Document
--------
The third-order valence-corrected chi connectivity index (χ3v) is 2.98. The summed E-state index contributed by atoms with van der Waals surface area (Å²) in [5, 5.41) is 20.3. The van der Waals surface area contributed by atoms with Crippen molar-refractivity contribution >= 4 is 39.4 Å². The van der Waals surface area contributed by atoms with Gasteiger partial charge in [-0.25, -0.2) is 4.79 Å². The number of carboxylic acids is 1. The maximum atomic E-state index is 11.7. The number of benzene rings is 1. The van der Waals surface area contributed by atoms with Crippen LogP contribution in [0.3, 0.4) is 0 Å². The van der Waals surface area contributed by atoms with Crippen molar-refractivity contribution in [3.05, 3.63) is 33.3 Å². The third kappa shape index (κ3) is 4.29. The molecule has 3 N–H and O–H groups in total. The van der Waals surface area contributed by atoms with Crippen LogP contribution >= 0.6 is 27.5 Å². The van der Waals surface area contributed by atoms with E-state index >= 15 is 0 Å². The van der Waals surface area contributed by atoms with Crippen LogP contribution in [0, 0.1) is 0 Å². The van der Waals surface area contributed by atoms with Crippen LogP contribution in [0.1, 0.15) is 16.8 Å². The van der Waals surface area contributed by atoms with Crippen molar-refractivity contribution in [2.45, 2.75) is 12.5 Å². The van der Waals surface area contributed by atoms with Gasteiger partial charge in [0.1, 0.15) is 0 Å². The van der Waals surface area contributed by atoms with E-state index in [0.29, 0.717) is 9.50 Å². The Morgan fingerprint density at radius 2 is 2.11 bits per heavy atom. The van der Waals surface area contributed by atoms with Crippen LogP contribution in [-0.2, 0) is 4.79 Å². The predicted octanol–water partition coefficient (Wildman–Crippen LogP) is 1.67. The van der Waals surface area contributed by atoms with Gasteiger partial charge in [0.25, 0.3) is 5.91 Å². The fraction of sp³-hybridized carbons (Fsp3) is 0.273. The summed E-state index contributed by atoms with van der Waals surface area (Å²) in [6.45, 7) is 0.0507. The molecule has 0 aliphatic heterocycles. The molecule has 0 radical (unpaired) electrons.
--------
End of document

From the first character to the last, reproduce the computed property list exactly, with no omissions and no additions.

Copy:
The third-order valence-corrected chi connectivity index (χ3v) is 2.98. The summed E-state index contributed by atoms with van der Waals surface area (Å²) in [5, 5.41) is 20.3. The van der Waals surface area contributed by atoms with Crippen molar-refractivity contribution >= 4 is 39.4 Å². The van der Waals surface area contributed by atoms with Gasteiger partial charge in [-0.25, -0.2) is 4.79 Å². The number of carboxylic acids is 1. The maximum atomic E-state index is 11.7. The number of benzene rings is 1. The van der Waals surface area contributed by atoms with Crippen LogP contribution in [0.3, 0.4) is 0 Å². The van der Waals surface area contributed by atoms with Crippen molar-refractivity contribution in [3.05, 3.63) is 33.3 Å². The third kappa shape index (κ3) is 4.29. The molecule has 3 N–H and O–H groups in total. The van der Waals surface area contributed by atoms with Crippen LogP contribution >= 0.6 is 27.5 Å². The van der Waals surface area contributed by atoms with E-state index >= 15 is 0 Å². The van der Waals surface area contributed by atoms with Crippen LogP contribution in [0, 0.1) is 0 Å². The van der Waals surface area contributed by atoms with Crippen LogP contribution in [0.1, 0.15) is 16.8 Å². The van der Waals surface area contributed by atoms with Crippen molar-refractivity contribution in [2.45, 2.75) is 12.5 Å². The van der Waals surface area contributed by atoms with Gasteiger partial charge in [0.1, 0.15) is 0 Å². The van der Waals surface area contributed by atoms with E-state index in [0.29, 0.717) is 9.50 Å². The Morgan fingerprint density at radius 2 is 2.11 bits per heavy atom. The van der Waals surface area contributed by atoms with Crippen LogP contribution in [-0.2, 0) is 4.79 Å². The predicted octanol–water partition coefficient (Wildman–Crippen LogP) is 1.67. The van der Waals surface area contributed by atoms with Gasteiger partial charge in [0.25, 0.3) is 5.91 Å². The fraction of sp³-hybridized carbons (Fsp3) is 0.273. The summed E-state index contributed by atoms with van der Waals surface area (Å²) in [6.45, 7) is 0.0507. The molecule has 0 aliphatic heterocycles. The molecule has 0 radical (unpaired) electrons.